How Much Should You Spend on a Used Car


Outside of a home, nothing costs consumers more than plunking down money on a new car. As of 2017, the average price for a new car exceeded $35,000, with prices rising every month. The increase in new car prices indicates consumers have no problem paying more to own a new vehicle.

Another option for car buyers involves purchasing used cars. Otherwise referred to as pre-owned cars, used vehicles can fill the transportation void, without taking a big dent out of the family budget. The million dollar question is how much should you spend on a used car.

The million dollar answer depends on several factors.

What Can You Afford?

Every month, two expenses take the largest chunk out of your budget: housing and transportation. You have already committed to the housing part of the expense equation by owning a home or renting an apartment. The transportation expense can be the monthly pass you purchase for public transportation or the cost of a new or used vehicle. Regardless of what type of vehicle you want to buy, how much you should spend on a used car typically involves what you have left to spend in the monthly budget. What can you afford also depends on fuel, insurance, and maintenance costs.

How Do You Plan to Use the car?

The reason for buying a used car also reveals how much you should pay. If the pre-owned vehicle is for giving your 16-year old kid a starter car, then the amount of money you spend should be for the value of a used vehicle model designed and built several years ago. On the other hand, if your primary purposed for purchasing a used vehicle is to provide transportation for daily work commutes, then you need to aside more money to ensure optimal performance. A vehicle model released last year and up for sale by the original owner is considered a used car that you can drive to and from work. Remember vehicle depreciation is greatest during the first year of new car ownership.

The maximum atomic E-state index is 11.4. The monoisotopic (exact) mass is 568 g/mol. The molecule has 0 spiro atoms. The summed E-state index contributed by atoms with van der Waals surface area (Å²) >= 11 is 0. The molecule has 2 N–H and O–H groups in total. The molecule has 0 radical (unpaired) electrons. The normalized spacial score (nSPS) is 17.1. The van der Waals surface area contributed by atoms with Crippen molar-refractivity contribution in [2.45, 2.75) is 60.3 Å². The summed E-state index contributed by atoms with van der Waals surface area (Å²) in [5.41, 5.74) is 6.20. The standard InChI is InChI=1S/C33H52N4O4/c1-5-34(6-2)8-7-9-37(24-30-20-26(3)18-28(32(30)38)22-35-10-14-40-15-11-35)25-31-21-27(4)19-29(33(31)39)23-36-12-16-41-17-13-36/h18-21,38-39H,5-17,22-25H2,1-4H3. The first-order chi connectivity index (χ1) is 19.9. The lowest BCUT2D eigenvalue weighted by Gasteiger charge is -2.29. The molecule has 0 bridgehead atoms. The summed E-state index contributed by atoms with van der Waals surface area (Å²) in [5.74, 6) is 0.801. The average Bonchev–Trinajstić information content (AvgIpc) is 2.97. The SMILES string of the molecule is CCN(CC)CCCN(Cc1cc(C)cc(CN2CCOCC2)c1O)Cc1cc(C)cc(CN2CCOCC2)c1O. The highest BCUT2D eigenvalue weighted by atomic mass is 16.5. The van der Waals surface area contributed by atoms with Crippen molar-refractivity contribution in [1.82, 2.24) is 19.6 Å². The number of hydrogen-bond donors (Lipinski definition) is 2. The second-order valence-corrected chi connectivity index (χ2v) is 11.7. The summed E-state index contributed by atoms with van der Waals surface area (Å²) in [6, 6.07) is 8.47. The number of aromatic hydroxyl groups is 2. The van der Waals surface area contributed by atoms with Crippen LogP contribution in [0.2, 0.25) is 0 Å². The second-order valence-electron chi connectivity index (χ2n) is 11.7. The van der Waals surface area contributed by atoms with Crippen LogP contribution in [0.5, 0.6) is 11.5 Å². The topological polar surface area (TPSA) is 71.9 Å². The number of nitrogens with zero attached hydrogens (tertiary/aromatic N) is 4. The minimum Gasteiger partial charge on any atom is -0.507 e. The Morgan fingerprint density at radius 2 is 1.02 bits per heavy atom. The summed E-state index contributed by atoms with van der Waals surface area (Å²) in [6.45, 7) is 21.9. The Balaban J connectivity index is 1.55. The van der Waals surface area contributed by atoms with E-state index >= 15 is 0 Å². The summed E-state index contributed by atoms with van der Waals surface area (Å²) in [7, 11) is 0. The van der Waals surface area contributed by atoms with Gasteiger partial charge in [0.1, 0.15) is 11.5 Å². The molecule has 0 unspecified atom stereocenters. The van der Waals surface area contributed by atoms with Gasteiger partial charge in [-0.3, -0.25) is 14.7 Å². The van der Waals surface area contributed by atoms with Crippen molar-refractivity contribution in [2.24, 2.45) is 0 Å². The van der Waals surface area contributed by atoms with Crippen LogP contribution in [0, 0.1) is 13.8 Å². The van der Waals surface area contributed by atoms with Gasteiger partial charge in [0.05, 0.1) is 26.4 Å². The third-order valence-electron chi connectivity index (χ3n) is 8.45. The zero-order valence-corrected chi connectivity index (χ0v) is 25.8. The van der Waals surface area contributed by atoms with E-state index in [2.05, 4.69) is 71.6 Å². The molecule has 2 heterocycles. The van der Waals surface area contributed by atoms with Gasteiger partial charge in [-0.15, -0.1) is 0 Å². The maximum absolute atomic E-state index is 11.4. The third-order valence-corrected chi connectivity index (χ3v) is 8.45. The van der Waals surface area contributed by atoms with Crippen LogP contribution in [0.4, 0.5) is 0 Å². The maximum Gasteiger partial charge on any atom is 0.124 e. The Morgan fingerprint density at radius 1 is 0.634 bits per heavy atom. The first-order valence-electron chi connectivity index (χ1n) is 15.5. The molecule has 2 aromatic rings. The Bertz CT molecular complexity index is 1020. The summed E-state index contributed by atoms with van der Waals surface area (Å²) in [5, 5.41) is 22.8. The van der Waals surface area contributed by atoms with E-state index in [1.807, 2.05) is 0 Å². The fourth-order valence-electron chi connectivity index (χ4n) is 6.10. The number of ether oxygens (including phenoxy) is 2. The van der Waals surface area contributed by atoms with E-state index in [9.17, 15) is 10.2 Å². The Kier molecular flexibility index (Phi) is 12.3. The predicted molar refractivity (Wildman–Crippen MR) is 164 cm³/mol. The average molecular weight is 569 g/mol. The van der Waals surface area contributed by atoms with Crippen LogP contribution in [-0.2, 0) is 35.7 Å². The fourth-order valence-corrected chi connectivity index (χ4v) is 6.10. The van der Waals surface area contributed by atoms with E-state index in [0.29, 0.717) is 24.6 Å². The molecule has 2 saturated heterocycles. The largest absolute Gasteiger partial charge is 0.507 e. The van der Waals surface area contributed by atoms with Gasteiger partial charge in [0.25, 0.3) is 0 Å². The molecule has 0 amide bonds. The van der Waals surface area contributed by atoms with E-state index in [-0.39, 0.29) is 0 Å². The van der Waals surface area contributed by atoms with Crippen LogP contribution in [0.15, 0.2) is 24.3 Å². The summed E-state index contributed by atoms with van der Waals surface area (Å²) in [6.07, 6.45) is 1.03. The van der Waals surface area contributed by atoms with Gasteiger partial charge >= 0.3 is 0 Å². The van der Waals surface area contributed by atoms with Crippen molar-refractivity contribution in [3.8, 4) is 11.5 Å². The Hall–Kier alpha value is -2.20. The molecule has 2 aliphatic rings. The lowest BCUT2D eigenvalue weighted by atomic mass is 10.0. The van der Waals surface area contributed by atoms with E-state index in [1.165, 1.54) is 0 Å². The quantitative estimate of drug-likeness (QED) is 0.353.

Loan or Cash Down

Most auto dealerships and virtually every independent car seller give discounts to car buyers who pay cash for the entire purchase price. You drive away with a used vehicle and the seller enjoys a nice cash windfall. If you need to take out a loan to afford a used vehicle worth as much as some new cars, then you can expect to pay more for the car. With an auto loan, you pay not only the principal that covers the cost of the vehicle, but also the interest charged for financing the pre-owned car.

The 20/4/10 Rule

Consumers who shop for used cars at dealerships should apply a simple rule. Give a down payment that exceeds 20% of the car purchase price. Remember another rule: The higher the down payment, the less you pay for financing. The 4 part of the 20/4/10 rule is to never finance a used vehicle for more than four years. Why finance a pre-owned vehicle for more than four years, when you risk losing money because the car no longer delivers satisfactory performance. Above all, never allow the monthly payments you make on a car loan to rise above 10you’re your monthly gross income.

Make and Model Matter

Much of the discussion about how much you should spend on a used car surrounds the age of a vehicle. You also have to consider the make and model of a vehicle. A two-year old Honda Civic costs less than a two-year old Audi A3. However, some upscale car models depreciate faster than the depreciation rates of more affordable vehicles, which means you should closely review depreciation costs to determine if a once pricier model is now within your used car buying price range.

You might not have to spend much money at all to buy a pre-owned vehicle. If you have a car to trade in, you can cover the entire cost of a used vehicle and not take any money out of your bank account. A trade in also gives you more financial freedom to purchase an upscale car. You need to receive an accurate appraisal of the trade in, before you spend time negotiating with a dealership sales representative.

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